This recipe was adapted from America’s Test Kitchen. I replaced one cup of ricotta cheese with an equivalent amount of chopped, steamed spinach seasoned with freshly grated nutmeg. I also used whole milk ricotta instead of part-skim, part-skim mozzarella instead of whole milk mozzarella, coarse salt instead of table salt, and modified the method. Fabulous.
4 ounces (about 2 cups) grated Parmesan cheese, divided (I used Parmigiano-Reggiano)
8 ounces (about 2 cups) shredded mozzarella cheese (I used part-skim mozzarella)
2 large eggs, lightly beaten
3/4 teaspoon coarse salt
1/2 teaspoon freshly ground black pepper
2 tablespoons chopped fresh parsley leaves
2 tablespoons chopped fresh basil
16 no-boil lasagna noodles (I used Trader Joe’s)
Steam the baby spinach until wilted. (I did this on the stove top.)
Let the spinach cool slightly, then use a potato ricer to remove excess liquid. Coarsely chop. (You should have about 1 cup.) Season with salt and freshly ground nutmeg. Set aside.
Adjust oven rack to middle position and heat oven to 375 degrees, preferably on convection.
Make the Sauce: Pulse 1 can tomatoes with their juice in food processor until coarsely chopped, 3 or 4 pulses. Transfer to a bowl. Repeat with remaining can tomatoes.
Heat oil, garlic, and pepper flakes (if using) in large saucepan over medium heat until fragrant but not brown, 1 to 2 minutes.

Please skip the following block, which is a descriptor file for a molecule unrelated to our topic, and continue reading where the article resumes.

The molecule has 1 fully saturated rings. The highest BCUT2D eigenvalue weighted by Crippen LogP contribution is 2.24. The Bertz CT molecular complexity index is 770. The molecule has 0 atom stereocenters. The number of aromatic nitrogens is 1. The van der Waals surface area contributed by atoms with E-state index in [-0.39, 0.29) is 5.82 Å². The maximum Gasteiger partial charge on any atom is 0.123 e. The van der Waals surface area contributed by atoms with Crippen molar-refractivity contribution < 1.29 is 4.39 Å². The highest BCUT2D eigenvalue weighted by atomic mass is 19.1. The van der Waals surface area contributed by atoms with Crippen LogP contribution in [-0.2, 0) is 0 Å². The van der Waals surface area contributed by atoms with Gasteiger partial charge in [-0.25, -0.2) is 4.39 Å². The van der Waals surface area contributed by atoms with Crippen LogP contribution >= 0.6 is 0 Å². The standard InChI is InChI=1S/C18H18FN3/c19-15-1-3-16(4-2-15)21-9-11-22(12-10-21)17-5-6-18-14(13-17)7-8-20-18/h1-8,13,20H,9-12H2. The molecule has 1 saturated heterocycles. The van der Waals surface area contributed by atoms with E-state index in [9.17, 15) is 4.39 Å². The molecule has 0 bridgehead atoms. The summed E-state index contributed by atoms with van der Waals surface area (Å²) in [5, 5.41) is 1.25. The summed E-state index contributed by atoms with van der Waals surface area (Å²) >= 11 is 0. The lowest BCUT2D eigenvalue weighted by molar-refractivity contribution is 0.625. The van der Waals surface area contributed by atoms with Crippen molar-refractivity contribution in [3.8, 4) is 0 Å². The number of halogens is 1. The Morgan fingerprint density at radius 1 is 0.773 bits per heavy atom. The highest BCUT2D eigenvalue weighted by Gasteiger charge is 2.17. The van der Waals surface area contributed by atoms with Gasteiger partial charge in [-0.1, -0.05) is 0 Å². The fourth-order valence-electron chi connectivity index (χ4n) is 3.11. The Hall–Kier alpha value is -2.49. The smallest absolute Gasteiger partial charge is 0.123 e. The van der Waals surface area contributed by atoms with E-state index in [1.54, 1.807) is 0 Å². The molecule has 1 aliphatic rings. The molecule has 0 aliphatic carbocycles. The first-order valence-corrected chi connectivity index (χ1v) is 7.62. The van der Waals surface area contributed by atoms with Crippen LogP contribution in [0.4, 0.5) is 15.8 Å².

Stir in tomatoes and 1/2 teaspoon salt and simmer until thickened slightly, about 15 minutes.
Stir in basil; adjust seasoning with salt. Set aside.
Make the Filling: Combine the chopped spinach, ricotta, 1 cup Parmesan, mozzarella, eggs, salt, pepper, and herbs in medium bowl; set aside.
To Assemble: Pour 1 inch boiling water into 13 by 9-inch broiler-safe baking dish, then add noodles one at a time. (I used a pyrex dish.) Let noodles soak until pliable, about 5 to 6 minutes, separating noodles with tip of sharp knife to prevent sticking.
Remove noodles from water and place in single layer on clean kitchen towels. Do not use paper towels because the noodles may stick. (I used flour sack towels.)
If using the same dish to bake the manicotti, drain the water and dry the dish. (I used a ceramic baking dish to bake the manicotti instead of using the pyrex dish.)
Place the preferred baking dish on a rimmed baking sheet. Spread bottom of baking dish evenly with 1 1/2 cups sauce.
Using a large cookie scoop or a soup spoon, spread 3 to 4 tablespoons of the spinach-cheese filling mixture evenly onto bottom three-quarters of each noodle (with short side facing you), leaving top quarter of noodle exposed.
Roll into tube shape and arrange in baking dish seam side down.
Top evenly with remaining sauce, making certain that pasta is completely covered. (It seems like a lot of liquid but it’s necessary for the no-boil noodles to cook properly.)
To Bake: Cover manicotti with aluminum foil. Bake until bubbling, about 40 minutes, then remove foil.
Remove baking dish, adjust oven rack to uppermost position (about 6 inches from heating element).